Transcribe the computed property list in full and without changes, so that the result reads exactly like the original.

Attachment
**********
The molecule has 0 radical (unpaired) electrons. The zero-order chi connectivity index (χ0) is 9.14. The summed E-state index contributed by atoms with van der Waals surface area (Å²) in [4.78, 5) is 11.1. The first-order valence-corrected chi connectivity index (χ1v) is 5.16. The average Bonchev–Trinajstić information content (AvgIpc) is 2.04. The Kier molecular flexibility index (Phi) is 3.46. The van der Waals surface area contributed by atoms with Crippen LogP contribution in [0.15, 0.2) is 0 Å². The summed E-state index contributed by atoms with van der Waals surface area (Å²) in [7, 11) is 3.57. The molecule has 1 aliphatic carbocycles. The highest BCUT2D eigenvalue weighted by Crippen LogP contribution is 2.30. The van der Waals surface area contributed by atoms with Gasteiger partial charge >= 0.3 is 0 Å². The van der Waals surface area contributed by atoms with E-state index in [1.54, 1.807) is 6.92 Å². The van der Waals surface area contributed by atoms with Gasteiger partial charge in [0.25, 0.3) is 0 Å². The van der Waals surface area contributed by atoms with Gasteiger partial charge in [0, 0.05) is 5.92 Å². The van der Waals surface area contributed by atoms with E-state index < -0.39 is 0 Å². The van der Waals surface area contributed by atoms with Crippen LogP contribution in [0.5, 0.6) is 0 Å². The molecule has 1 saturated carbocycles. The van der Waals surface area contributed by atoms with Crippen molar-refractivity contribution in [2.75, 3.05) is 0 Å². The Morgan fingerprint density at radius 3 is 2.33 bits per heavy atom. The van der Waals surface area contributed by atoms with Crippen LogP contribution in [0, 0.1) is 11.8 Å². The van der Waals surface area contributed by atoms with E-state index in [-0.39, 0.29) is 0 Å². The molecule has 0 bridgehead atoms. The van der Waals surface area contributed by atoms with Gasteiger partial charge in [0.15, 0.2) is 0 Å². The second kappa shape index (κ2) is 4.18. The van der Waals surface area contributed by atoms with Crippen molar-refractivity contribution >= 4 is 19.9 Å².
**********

The molecule has 0 radical (unpaired) electrons. The zero-order chi connectivity index (χ0) is 9.14. The summed E-state index contributed by atoms with van der Waals surface area (Å²) in [4.78, 5) is 11.1. The first-order valence-corrected chi connectivity index (χ1v) is 5.16. The average Bonchev–Trinajstić information content (AvgIpc) is 2.04. The Kier molecular flexibility index (Phi) is 3.46. The van der Waals surface area contributed by atoms with Crippen LogP contribution in [0.15, 0.2) is 0 Å². The summed E-state index contributed by atoms with van der Waals surface area (Å²) in [7, 11) is 3.57. The molecule has 1 aliphatic carbocycles. The highest BCUT2D eigenvalue weighted by Crippen LogP contribution is 2.30. The van der Waals surface area contributed by atoms with Gasteiger partial charge >= 0.3 is 0 Å². The van der Waals surface area contributed by atoms with E-state index in [1.54, 1.807) is 6.92 Å². The van der Waals surface area contributed by atoms with Gasteiger partial charge in [0.25, 0.3) is 0 Å². The van der Waals surface area contributed by atoms with Gasteiger partial charge in [0, 0.05) is 5.92 Å². The van der Waals surface area contributed by atoms with E-state index < -0.39 is 0 Å². The van der Waals surface area contributed by atoms with Crippen LogP contribution in [0.5, 0.6) is 0 Å². The molecule has 1 saturated carbocycles. The van der Waals surface area contributed by atoms with Crippen molar-refractivity contribution in [2.75, 3.05) is 0 Å². The Morgan fingerprint density at radius 3 is 2.33 bits per heavy atom. The van der Waals surface area contributed by atoms with Crippen LogP contribution in [0, 0.1) is 11.8 Å². The van der Waals surface area contributed by atoms with E-state index in [-0.39, 0.29) is 0 Å². The molecule has 0 bridgehead atoms. The van der Waals surface area contributed by atoms with Gasteiger partial charge in [0.15, 0.2) is 0 Å². The second kappa shape index (κ2) is 4.18. The van der Waals surface area contributed by atoms with Crippen molar-refractivity contribution >= 4 is 19.9 Å².